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Mark Zuckerberg’s Facebook account was among those accessed by hackers

Facebook's CEO Mark Zuckerberg leaves after a meeting with French President at the Elysee Palace in Paris
Reuters/Christian Hartmann
More trouble.
  • Zachary M. Seward
By Zachary M. Seward

Co-founder and CEO

Published This article is more than 2 years old.

The recent attack on 50 million Facebook accounts hit particularly close to home: Hackers accessed the accounts of Facebook’s top executives, Mark Zuckerberg and Sheryl Sandberg, according to the New York Times (paywall).

Not much is known about the severity of the data breach, including what, if any, private information hackers accessed from the compromised accounts. Facebook said it has removed the vulnerability but is still in the “early stages” of investigating what happened. Zuckerberg, the company’s co-founder and CEO, and Sandberg, its COO, didn’t mention that their own accounts were hacked in posts they wrote about the breach.

Most reaction to the Facebook breach has understandably focused on the privacy concerns of its users. (By the way, here’s some good advice to protect yourself.) But the attack on Facebook’s leadership raised the specter of even more trouble for the company, which is already under intense scrutiny for its handling of user data, among other issues. Not that people would sympathize, but if hackers accessed sensitive information about Facebook or its executives, it could be particularly damaging to the company.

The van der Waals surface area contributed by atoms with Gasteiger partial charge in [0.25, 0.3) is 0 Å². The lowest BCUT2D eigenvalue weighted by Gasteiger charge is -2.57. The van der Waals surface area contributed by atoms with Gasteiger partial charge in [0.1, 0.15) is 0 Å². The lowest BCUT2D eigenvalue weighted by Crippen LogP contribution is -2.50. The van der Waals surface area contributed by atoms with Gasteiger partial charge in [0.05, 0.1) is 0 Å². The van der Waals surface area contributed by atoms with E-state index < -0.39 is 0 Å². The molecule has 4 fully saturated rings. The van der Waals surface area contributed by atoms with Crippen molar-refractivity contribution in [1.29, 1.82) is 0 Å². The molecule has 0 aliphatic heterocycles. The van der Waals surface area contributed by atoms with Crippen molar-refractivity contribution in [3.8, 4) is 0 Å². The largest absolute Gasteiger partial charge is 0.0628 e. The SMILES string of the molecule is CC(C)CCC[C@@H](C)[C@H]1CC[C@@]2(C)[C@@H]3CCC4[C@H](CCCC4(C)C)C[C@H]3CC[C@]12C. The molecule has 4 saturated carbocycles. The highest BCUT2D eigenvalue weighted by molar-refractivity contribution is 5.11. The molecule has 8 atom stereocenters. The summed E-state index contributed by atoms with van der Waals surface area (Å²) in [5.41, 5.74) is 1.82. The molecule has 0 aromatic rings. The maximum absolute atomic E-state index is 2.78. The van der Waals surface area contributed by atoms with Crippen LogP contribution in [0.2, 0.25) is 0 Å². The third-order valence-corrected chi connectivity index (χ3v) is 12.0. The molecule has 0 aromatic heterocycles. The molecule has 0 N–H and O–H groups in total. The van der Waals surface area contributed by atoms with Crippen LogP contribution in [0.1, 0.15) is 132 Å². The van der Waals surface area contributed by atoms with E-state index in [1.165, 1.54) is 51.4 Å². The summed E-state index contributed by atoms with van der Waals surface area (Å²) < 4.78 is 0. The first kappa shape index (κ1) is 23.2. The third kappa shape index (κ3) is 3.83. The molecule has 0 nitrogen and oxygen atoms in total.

Sony Pictures was famously hurt after North Korean hackers accessed its servers and leaked emails by its executives in 2014, leading the company’s chairwoman to resign. That led mostly to embarrassment. Other corporate hacks, like the breach at two US corporate law firms in 2015, have exposed private information about merger activity, leading to insider trading.

Facebook conducts most of its work on internal systems that were not affected by the breach. It’s not clear what kind of information could be gleaned from Zuckerberg’s and Sandberg’s accounts on Facebook or from services connected to them, which were also compromised. Facebook said it didn’t know who was behind the attack.

“We are still early in the investigation, and we are not able to tell, is there one attacker, multiple attackers,” said Guy Rosen, the company’s VP of product management. “We are working to learn more about who and what entities might’ve been behind those.”

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